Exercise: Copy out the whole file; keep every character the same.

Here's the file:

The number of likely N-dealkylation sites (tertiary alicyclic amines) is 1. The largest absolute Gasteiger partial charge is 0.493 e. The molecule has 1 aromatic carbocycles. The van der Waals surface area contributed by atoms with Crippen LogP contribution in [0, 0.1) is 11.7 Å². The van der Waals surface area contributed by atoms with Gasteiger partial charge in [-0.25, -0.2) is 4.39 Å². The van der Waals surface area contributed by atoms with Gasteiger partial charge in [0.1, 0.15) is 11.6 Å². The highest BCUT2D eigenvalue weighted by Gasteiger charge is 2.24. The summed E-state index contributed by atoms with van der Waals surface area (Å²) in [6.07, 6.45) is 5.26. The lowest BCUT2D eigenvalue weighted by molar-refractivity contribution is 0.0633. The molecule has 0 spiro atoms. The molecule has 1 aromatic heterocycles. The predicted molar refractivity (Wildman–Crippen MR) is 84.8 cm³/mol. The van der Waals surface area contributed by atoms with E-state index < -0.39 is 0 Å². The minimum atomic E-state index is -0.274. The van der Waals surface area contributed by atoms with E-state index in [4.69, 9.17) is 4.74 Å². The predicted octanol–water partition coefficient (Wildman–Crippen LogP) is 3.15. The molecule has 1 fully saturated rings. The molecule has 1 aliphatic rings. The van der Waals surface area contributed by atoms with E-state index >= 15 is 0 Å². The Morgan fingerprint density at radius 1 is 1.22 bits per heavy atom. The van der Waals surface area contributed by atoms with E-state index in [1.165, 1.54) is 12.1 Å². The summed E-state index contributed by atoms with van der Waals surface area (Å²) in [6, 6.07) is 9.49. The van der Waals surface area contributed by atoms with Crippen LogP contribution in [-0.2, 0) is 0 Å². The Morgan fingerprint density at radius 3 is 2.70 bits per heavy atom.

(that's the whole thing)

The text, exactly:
The number of likely N-dealkylation sites (tertiary alicyclic amines) is 1. The largest absolute Gasteiger partial charge is 0.493 e. The molecule has 1 aromatic carbocycles. The van der Waals surface area contributed by atoms with Crippen LogP contribution in [0, 0.1) is 11.7 Å². The van der Waals surface area contributed by atoms with Gasteiger partial charge in [-0.25, -0.2) is 4.39 Å². The van der Waals surface area contributed by atoms with Gasteiger partial charge in [0.1, 0.15) is 11.6 Å². The highest BCUT2D eigenvalue weighted by Gasteiger charge is 2.24. The summed E-state index contributed by atoms with van der Waals surface area (Å²) in [6.07, 6.45) is 5.26. The lowest BCUT2D eigenvalue weighted by molar-refractivity contribution is 0.0633. The molecule has 0 spiro atoms. The molecule has 1 aromatic heterocycles. The predicted molar refractivity (Wildman–Crippen MR) is 84.8 cm³/mol. The van der Waals surface area contributed by atoms with E-state index < -0.39 is 0 Å². The minimum atomic E-state index is -0.274. The van der Waals surface area contributed by atoms with E-state index in [4.69, 9.17) is 4.74 Å². The predicted octanol–water partition coefficient (Wildman–Crippen LogP) is 3.15. The molecule has 1 fully saturated rings. The molecule has 1 aliphatic rings. The van der Waals surface area contributed by atoms with E-state index >= 15 is 0 Å². The Morgan fingerprint density at radius 1 is 1.22 bits per heavy atom. The van der Waals surface area contributed by atoms with E-state index in [1.165, 1.54) is 12.1 Å². The summed E-state index contributed by atoms with van der Waals surface area (Å²) in [6, 6.07) is 9.49. The van der Waals surface area contributed by atoms with Crippen LogP contribution in [-0.2, 0) is 0 Å². The Morgan fingerprint density at radius 3 is 2.70 bits per heavy atom.